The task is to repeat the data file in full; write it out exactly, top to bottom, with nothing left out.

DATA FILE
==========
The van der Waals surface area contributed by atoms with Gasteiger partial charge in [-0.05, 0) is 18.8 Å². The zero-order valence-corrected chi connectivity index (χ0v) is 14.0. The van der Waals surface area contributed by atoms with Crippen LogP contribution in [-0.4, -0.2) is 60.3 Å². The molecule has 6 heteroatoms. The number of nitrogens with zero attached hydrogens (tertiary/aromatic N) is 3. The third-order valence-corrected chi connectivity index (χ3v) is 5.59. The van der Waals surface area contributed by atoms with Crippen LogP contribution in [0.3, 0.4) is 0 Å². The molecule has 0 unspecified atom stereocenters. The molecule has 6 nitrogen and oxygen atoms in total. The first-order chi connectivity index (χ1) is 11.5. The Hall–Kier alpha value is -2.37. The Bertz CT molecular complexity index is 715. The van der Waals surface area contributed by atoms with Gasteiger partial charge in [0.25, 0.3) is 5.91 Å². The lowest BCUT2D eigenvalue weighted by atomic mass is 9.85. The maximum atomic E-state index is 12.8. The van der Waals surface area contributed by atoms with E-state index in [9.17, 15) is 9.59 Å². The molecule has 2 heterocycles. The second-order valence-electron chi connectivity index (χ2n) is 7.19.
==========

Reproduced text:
The van der Waals surface area contributed by atoms with Gasteiger partial charge in [-0.05, 0) is 18.8 Å². The zero-order valence-corrected chi connectivity index (χ0v) is 14.0. The van der Waals surface area contributed by atoms with Crippen LogP contribution in [-0.4, -0.2) is 60.3 Å². The molecule has 6 heteroatoms. The number of nitrogens with zero attached hydrogens (tertiary/aromatic N) is 3. The third-order valence-corrected chi connectivity index (χ3v) is 5.59. The van der Waals surface area contributed by atoms with Crippen LogP contribution in [0.3, 0.4) is 0 Å². The molecule has 0 unspecified atom stereocenters. The molecule has 6 nitrogen and oxygen atoms in total. The first-order chi connectivity index (χ1) is 11.5. The Hall–Kier alpha value is -2.37. The Bertz CT molecular complexity index is 715. The van der Waals surface area contributed by atoms with Gasteiger partial charge in [0.25, 0.3) is 5.91 Å². The lowest BCUT2D eigenvalue weighted by atomic mass is 9.85. The maximum atomic E-state index is 12.8. The van der Waals surface area contributed by atoms with E-state index in [9.17, 15) is 9.59 Å². The molecule has 2 heterocycles. The second-order valence-electron chi connectivity index (χ2n) is 7.19.